Monday, November 2, 2015

Day Two: What Is Prayer?

“Why must people kneel down to pray?
If I really wanted to pray I’ll tell you what I'd do.
I'd go out into a great big field all alone
or in the deep, deep woods
and I'd look up into the sky—up—up—up—into
that lovely blue sky
that looks as if there was no end to its blueness.
And then I'd just feel a prayer.” 
L.M. Montgomery, Anne of Green Gables
I was about nine when I watched the lady fall to the floor--in front of everyone, at the altar of the church. The crowd of emphatic pray-ers that surrounded her didn't even seem alarmed. Big Usher Bill slid off his beige polyester jacket and laid it over her dress that had risen just above her knees. It was my first time witnessing someone slain in the Spirit. I thought about how different the whole thing was compared to Mama's tiny church. When people prayed, there seemed to be a quiet reverence--or a hesitancy to enter into the moment. I couldn't tell.  I loved sleeping over at her house on a Saturday night and going to the morning service with her and Grampie. My young mind absorbed every scene, every detail of the contrasts between congregations. I wasn't sure if it was a style thing or if there was a right and wrong way to pray.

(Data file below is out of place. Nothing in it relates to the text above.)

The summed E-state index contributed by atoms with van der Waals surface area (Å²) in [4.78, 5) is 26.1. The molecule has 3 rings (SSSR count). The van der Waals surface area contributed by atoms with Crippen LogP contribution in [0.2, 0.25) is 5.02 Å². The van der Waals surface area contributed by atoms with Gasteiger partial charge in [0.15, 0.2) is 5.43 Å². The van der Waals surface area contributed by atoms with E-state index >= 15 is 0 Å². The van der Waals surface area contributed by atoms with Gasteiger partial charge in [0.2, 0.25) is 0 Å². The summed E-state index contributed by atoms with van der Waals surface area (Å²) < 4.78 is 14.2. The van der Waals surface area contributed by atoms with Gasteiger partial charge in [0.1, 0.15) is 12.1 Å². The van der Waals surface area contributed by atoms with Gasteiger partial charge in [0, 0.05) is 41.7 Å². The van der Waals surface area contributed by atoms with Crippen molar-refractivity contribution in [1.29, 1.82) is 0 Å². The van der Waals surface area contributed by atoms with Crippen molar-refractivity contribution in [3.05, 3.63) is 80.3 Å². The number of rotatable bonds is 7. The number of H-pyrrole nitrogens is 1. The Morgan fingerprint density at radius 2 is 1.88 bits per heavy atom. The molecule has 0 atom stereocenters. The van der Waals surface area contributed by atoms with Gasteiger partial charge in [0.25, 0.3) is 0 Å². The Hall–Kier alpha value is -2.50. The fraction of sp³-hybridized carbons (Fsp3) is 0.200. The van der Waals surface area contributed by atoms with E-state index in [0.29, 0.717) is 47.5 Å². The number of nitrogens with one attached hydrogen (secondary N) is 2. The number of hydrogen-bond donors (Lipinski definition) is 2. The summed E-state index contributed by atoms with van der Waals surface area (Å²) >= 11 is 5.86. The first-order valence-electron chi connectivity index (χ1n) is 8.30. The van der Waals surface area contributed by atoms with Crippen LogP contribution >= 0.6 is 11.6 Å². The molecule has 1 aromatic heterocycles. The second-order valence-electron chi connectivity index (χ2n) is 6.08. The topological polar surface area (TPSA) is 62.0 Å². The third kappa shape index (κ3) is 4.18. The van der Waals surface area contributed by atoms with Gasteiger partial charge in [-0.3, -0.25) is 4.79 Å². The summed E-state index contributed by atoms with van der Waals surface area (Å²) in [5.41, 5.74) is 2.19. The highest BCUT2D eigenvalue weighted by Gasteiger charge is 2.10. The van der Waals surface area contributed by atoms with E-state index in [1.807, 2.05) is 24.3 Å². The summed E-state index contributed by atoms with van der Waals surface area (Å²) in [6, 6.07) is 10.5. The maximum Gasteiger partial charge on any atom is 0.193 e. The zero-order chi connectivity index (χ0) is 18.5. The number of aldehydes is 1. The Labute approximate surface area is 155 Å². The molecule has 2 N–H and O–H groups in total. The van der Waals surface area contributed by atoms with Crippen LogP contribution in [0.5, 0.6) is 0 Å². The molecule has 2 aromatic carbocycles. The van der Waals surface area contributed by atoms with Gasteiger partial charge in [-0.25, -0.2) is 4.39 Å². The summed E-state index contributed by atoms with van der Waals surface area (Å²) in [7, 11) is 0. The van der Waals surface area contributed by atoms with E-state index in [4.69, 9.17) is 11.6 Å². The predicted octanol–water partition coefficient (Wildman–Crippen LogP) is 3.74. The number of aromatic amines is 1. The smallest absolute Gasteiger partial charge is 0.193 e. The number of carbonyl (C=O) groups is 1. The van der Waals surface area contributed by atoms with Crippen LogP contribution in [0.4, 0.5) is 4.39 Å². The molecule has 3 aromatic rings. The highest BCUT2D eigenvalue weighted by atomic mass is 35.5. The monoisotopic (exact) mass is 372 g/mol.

As a teenager, I longed for Friday nights when my peers would gather arm in arm and pray aloud for one another. Our youth group shone as a stark disparity between school and church. At that time I desired real and strong prayer experience. Life was tough for kids my age and the soft-spoken prayers of the less charismatic denominations no longer held value for me. God must only be close when He can be felt, I thought.
However, it wasn't until I was much older that I began to understand that prayer is simply communication between a person and their Creator.  I always knew that, of course, but truly grasping it freed me from judging others and also freed me to pray anytime, anywhere and any way I needed. Anne of Green Gables put it well when she said she would "just feel a prayer". In times of grieving that's all I could do. In other seasons my prayers were wordier and more fluent. The Holy Spirit was teaching me to pray in ways that would touch hurting souls too.

As long as you are connecting with God, through His Son Jesus, you are praying. Jesus was our greatest example as He separated Himself to a quiet place (Matthew 14:23), but also gave us actual words we can use to commune with the Father. (Matthew 6:9-13) He pointed out those Jewish leaders who thought their lofty petitioning was the only right way, but Jesus praised the humility and anguish of a babbling woman as something beautiful. God takes us as we are, no matter where we are and however we can muster the words. Once we understand that wonderful news, we can begin to grow in prayer and become closer to the One who made us, loves us and longs to commune with us.


Camille said...

And, even when there are no words and only groanings...the Lord Himself intercedes for us! How precious it is. Prayed for you today with my girl as you embark on this series. Hugs! XOXO

Heather said...

Thank you, Camille. So many prayers whispered for you over the last couple of years from across the country!